The bouncer, his face a knot of surly scars and surly disposition, growled the words that set us to moving on through the cold dark night. “That’s four pounds, please.”
The streets of Edinburgh were a crowded place last night. From students in all-advised clothes of dubious warmth to kilt-clad prom-goers.
The wind whipped through cobbled streets, moaning, push us forward. We were in search of a pub. An action, which in Edinburgh, stuffed full of the damn things, wouldn’t seem to be quite difficult.
Oh, but it was.
After channeling our inner high schooler by ne’erdowelling in a public park, we happy few, we corps of those unwilling to yet call it a night, to throw in the towel, were wandering the streets.
Rumours of promised lands flowed ahead, their footing fleet, their warmth promising.
“Just ahead,” they promised.
“Open til three,” they urged.
“Not crowded,” they lied.
Like the beginning of a bad joke, three English, three Irish, two Americans and an Austrian sought refuge from the cruel-bladed winds of Scotland.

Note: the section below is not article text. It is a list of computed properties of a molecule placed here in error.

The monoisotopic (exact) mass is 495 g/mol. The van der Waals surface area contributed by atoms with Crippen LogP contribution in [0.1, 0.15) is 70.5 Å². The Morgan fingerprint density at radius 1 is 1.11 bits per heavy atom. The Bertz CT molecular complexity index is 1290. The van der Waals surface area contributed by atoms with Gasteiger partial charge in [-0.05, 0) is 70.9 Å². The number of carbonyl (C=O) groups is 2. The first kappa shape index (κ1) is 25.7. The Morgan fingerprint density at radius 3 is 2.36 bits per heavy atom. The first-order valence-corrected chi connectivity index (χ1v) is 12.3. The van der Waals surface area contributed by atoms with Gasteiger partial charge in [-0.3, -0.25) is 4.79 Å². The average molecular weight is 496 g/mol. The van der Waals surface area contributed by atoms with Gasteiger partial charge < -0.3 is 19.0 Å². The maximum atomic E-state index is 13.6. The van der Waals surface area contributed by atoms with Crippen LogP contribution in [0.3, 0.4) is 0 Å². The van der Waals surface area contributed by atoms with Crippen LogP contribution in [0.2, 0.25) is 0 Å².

Failure meant the warmth of home, the solace of bed, but it was still failure. Victory was a pint in some nebulous place.
It had become less a thing of need for the pub, although that played a role. Now pride was at stake. We would triumph in our search, our quest.
In the end we had our victory, we had our triumph. A pub by the name of the Royal Oak had open doors, flooded wall to wall with tourists and locals alike. Drunken Scots sang ballads about Guinness and the heather of home.
We lingered for a time, basking in the glow of a task well accomplished.
Then we were chucked out.
“The Royal Oak” is actually quite a common name for a pub in the UK. It is kind of amusing because in South Africa “Oke” is often used to refer to a guy (Root is probably in the word “Bloke” I would guess). As such one of my friends once remarked “I really like England, got a lot of Royal Okes in it”.